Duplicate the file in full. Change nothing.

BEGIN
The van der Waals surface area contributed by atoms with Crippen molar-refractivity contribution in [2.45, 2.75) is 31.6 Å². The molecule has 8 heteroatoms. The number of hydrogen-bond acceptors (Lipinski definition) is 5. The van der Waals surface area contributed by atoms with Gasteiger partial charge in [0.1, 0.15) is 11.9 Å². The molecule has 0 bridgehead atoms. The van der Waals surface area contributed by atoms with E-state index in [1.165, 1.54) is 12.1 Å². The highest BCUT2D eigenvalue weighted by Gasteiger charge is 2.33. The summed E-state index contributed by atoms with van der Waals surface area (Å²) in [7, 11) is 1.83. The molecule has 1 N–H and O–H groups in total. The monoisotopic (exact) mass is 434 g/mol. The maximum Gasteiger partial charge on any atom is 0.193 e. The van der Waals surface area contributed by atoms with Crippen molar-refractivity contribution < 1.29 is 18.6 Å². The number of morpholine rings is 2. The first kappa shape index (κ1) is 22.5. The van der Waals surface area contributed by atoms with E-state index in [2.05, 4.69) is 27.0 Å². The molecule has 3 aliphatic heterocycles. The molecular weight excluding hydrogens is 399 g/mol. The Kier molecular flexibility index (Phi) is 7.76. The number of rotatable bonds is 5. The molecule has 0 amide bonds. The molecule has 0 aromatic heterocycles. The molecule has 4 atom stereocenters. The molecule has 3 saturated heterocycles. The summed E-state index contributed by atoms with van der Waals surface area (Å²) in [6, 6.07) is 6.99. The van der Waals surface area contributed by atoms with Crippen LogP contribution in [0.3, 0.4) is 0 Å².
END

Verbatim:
The van der Waals surface area contributed by atoms with Crippen molar-refractivity contribution in [2.45, 2.75) is 31.6 Å². The molecule has 8 heteroatoms. The number of hydrogen-bond acceptors (Lipinski definition) is 5. The van der Waals surface area contributed by atoms with Gasteiger partial charge in [0.1, 0.15) is 11.9 Å². The molecule has 0 bridgehead atoms. The van der Waals surface area contributed by atoms with E-state index in [1.165, 1.54) is 12.1 Å². The highest BCUT2D eigenvalue weighted by Gasteiger charge is 2.33. The summed E-state index contributed by atoms with van der Waals surface area (Å²) in [7, 11) is 1.83. The molecule has 1 N–H and O–H groups in total. The monoisotopic (exact) mass is 434 g/mol. The maximum Gasteiger partial charge on any atom is 0.193 e. The van der Waals surface area contributed by atoms with Crippen molar-refractivity contribution < 1.29 is 18.6 Å². The number of morpholine rings is 2. The first kappa shape index (κ1) is 22.5. The van der Waals surface area contributed by atoms with E-state index in [2.05, 4.69) is 27.0 Å². The molecule has 3 aliphatic heterocycles. The molecular weight excluding hydrogens is 399 g/mol. The Kier molecular flexibility index (Phi) is 7.76. The number of rotatable bonds is 5. The molecule has 0 amide bonds. The molecule has 0 aromatic heterocycles. The molecule has 4 atom stereocenters. The molecule has 3 saturated heterocycles. The summed E-state index contributed by atoms with van der Waals surface area (Å²) in [6, 6.07) is 6.99. The van der Waals surface area contributed by atoms with Crippen LogP contribution in [0.3, 0.4) is 0 Å².